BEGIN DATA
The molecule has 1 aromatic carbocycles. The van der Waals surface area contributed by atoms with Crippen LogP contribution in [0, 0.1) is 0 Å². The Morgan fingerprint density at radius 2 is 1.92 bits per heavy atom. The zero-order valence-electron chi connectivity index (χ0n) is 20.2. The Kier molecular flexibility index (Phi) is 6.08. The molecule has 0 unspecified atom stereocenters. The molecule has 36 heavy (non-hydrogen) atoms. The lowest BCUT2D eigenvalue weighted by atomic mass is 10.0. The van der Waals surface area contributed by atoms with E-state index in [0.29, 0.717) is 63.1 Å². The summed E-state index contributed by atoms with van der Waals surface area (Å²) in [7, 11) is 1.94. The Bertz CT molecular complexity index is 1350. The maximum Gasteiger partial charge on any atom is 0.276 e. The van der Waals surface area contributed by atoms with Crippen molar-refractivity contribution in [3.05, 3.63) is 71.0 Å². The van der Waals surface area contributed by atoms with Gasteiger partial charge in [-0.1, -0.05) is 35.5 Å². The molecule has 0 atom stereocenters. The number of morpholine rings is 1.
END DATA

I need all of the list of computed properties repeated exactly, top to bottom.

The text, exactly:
The molecule has 1 aromatic carbocycles. The van der Waals surface area contributed by atoms with Crippen LogP contribution in [0, 0.1) is 0 Å². The Morgan fingerprint density at radius 2 is 1.92 bits per heavy atom. The zero-order valence-electron chi connectivity index (χ0n) is 20.2. The Kier molecular flexibility index (Phi) is 6.08. The molecule has 0 unspecified atom stereocenters. The molecule has 36 heavy (non-hydrogen) atoms. The lowest BCUT2D eigenvalue weighted by atomic mass is 10.0. The van der Waals surface area contributed by atoms with E-state index in [0.29, 0.717) is 63.1 Å². The summed E-state index contributed by atoms with van der Waals surface area (Å²) in [7, 11) is 1.94. The Bertz CT molecular complexity index is 1350. The maximum Gasteiger partial charge on any atom is 0.276 e. The van der Waals surface area contributed by atoms with Crippen molar-refractivity contribution in [3.05, 3.63) is 71.0 Å². The van der Waals surface area contributed by atoms with Gasteiger partial charge in [-0.1, -0.05) is 35.5 Å². The molecule has 0 atom stereocenters. The number of morpholine rings is 1.